Fifteen months later, Roger moved his family from Tennessee to Texas and began the PhD program at Teacher's College, Texas University. He loved being full-time and working forms of the word matriculate into casual conversation. He was a sucker for anything (mugs, mouse pads, tube socks) with the Fighting Yellow Devils logo, despite the fact that these items were sold at a premium. If he could have afforded and gotten his wife to agree to it, he would have lived in student housing.
No doubt about it, the first year was difficult financially. The move alone had drained a good portion of their savings. But, by the second year, Roger had a decent teaching stipend amounting to fifteen thousand dollars per annum — less than a third of what he had taken in as an assistant principal, but combined with low-interest student loans, high-interest credit cards, a cashed-in retirement plan, and George's job, not bad. And besides, he wouldn't be a student forever. Just three years. Or four. Certainly no more than four.
After a summer of soul searching, Roger settled on a topic for his dissertation September of his fifth year. He would study the differences between kids who had attended schools with a religious component and kids who hadn't. The topic was near to his heart: Patsy, now nearly sixteen, was going to a public school because no acceptable religious one had been found within a thirty-mile radius of Texas U. Roger's standards for such an institution were very high indeed.
For the record, it was not an extraordinarily slow pace at which to complete a PhD. It was on the fast side of average, though it had obviously exceeded Roger's initial estimates.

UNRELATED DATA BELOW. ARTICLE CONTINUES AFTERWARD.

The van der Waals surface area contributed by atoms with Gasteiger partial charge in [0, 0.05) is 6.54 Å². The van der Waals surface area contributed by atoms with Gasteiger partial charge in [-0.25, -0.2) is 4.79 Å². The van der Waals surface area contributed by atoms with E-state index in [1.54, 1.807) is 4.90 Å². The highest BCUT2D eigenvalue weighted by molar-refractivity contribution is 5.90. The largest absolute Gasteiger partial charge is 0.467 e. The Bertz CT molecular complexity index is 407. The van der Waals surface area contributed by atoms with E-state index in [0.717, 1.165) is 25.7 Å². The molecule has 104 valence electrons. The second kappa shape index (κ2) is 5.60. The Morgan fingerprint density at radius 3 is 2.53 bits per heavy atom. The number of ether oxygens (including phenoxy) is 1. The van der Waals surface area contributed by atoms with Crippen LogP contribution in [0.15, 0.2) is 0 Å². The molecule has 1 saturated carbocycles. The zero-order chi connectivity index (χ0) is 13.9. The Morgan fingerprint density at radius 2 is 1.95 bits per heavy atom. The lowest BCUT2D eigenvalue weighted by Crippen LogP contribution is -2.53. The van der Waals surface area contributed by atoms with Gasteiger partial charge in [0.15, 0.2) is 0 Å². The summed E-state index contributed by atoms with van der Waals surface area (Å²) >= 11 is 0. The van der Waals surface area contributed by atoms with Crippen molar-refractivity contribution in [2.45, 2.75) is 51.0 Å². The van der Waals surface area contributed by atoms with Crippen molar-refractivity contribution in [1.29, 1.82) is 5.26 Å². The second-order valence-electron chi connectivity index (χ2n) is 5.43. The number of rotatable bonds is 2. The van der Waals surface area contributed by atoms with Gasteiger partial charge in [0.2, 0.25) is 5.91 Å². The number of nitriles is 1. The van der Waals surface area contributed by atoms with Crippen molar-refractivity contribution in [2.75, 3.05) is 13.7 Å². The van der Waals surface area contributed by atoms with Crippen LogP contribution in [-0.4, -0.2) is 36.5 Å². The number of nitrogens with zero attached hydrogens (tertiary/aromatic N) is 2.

George asked him if he might consider going back to work fulltime while writing the dissertation. Roger declined. He had a lot of research to do, and he believed the whole enterprise would go more quickly if he could just focus. One other thing: upon reading his proposal, his adviser, the distinguished professor Carolyn Murray, had commented, "There just might be a book in this, Rog." He was embarrassed by how many times he'd repeated these words to himself.
Despite the comfort he took in them, Roger chose not to share them with his wife. Instead, he imagined the following scene:
Roger, who has not yet turned fifty but regardless looks much younger,
has taken Georgia to the nicest restaurant in town.
"Can we afford this?" George asks after a cursory look at the menu.
Roger nods and encourages the woman to order whatever she wants.
"Well, if you're certain . . ."
"I am, George. I am."
After dessert is served, Roger casually reaches under the table and pulls
a published book out from under it.
"What's this?" she asks.
"It's a book," he says. [Alternatively, he says, "It's all our dreams come
true," though this line effectually ends the scene, and Roger prefers to draw
George looks at the book. "But, it has your name on the cover."
"That's because it's my book, George. It's our book, and it's going to
make us very, very rich."
"Why, Roger," she says, "I didn't even know you were writing a book!"
"I wanted to keep it a secret until I was sure," he says, turning back the
cover with a jaunty flick of the wrist.
Reprinted from the book The Hole We're In by Gabrielle Zevin. Copyright 2010 by Grove Press, an imprint of Grove Atlantic.